So last night Kotaku posted an article showing an image from Playstation Australia showing the GTA V map on top Sydney to give Australians a good perspective of the map size. That's all dandy and all, but I don't know how big Sydney is... So I decided to create my own images.

I went to Sydney in Google Maps and I took a screenshot, I kept a record of the scale used at the bottom of the screen. It showed both 2km and 2miles. I then took this map into photoshop and overlayed it onto the original that they posted and transformed it scale so it would match perfectly. This was a 118% scale up from my screenshot size. I then proceeded to go do this to all other cities in Australia making sure to keep the scale the same size for each screenshot. You can find all of these on their Facebook post.

I had pondered, why not just overlay the image onto a Google Maps map... So I went to Google Maps and got the sample code for an overlay. Seemed simple enough, just had to swap out the image they had with the GTA V map overlay. Now for the tricky bit.

I had to figure out how to set the bounds of the overlay. It had to be set with a north east position and a south west position. It was about this time that I think I realized that the original scale may have been slightly off. I took a rough-as-guts measurement in photoshop like so.

Image from google maps guess-timating the scale

From what I can see of the scale, the top measurement is 2000 and 3000ft. The bottom measurement is [something, 750?] and 1000m. This would make sense as 3000ft = 914.4m. So from this scale I know that ~76px of image size = 1000ft = 304.8m. I then can use this value to say the whole overlay map is  8.05 x 10.7km (more accurate measurement in the source code).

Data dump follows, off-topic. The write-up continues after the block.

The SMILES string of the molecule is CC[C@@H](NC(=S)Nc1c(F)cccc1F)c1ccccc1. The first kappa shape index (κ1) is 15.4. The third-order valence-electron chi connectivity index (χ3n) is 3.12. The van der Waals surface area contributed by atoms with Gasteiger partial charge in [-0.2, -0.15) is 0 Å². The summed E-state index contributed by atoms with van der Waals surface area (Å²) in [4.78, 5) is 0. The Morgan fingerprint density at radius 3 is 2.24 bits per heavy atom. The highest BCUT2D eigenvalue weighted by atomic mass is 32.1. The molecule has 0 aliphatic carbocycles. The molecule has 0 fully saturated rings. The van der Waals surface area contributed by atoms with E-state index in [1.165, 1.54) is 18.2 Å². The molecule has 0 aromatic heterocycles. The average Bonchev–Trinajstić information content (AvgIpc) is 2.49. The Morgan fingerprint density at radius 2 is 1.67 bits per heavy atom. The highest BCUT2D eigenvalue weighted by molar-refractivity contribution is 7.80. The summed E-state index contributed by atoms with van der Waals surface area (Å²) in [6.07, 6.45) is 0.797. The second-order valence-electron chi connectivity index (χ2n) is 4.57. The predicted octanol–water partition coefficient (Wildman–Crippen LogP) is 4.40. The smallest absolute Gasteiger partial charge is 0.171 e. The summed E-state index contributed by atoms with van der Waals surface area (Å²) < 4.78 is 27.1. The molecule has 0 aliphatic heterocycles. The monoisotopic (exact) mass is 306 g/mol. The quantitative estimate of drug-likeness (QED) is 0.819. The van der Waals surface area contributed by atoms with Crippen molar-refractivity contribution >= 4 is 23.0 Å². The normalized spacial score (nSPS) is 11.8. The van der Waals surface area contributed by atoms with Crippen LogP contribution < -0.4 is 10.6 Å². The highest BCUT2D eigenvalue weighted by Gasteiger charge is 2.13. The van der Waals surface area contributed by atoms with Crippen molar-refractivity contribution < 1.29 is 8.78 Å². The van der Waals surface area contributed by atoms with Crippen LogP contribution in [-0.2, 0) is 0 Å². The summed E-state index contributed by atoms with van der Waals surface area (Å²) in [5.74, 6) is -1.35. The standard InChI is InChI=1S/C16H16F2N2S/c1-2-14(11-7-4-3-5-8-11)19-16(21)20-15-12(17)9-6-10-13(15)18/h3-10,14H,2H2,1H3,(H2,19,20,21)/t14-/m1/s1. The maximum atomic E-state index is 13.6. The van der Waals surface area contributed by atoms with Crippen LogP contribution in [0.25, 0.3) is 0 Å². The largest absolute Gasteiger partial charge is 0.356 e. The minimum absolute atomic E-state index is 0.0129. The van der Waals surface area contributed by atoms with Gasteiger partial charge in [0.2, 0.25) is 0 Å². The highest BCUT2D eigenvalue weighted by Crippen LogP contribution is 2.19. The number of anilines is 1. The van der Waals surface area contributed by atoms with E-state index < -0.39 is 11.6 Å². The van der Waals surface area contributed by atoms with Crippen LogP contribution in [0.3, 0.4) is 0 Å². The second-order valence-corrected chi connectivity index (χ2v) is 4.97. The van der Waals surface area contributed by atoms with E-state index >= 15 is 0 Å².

Next we need to know how this relates to our positioning. We know from basic trigonometry that the cross section (south west corner to north east corner) of my map is 13.4km. I took the center of our Google Maps view as our reference point then I would find the point 6.7km north east (well, 36.86 degrees, not directly north east, just in that general direction) and the point 6.7km to the south west. Thanks to source and examples found in this article I was very easily able to do that and apply it to the bounds of our overlay.

One thing that did get me was that it would return lat/lon as degrees, minutes and seconds. But they had built in functions to convert that to a decimal value for lat/lon that I was looking for. After that it was just one extra step of updating the bounds of the overlay when you move the main map behind it.

I do plan to update this once I go get my copy of GTA V after I finish writing this post (yeah, I wrote this code rather than picking up my game >_<) so I should be able to get a much higher res scan of the map and do better, more accurate measures. That is, if the map is included of course...

You can see it in action here or you can go browse the source here.

UPDATE: I have since updated this map overlay. The overlay itself is now more accurate. I measured it better from a ~6000 x ~8000 px scan. I also made it just show the map outline, not the map as a whole. Added the ability to search for a city/street rather than making everyone scroll from Melbourne.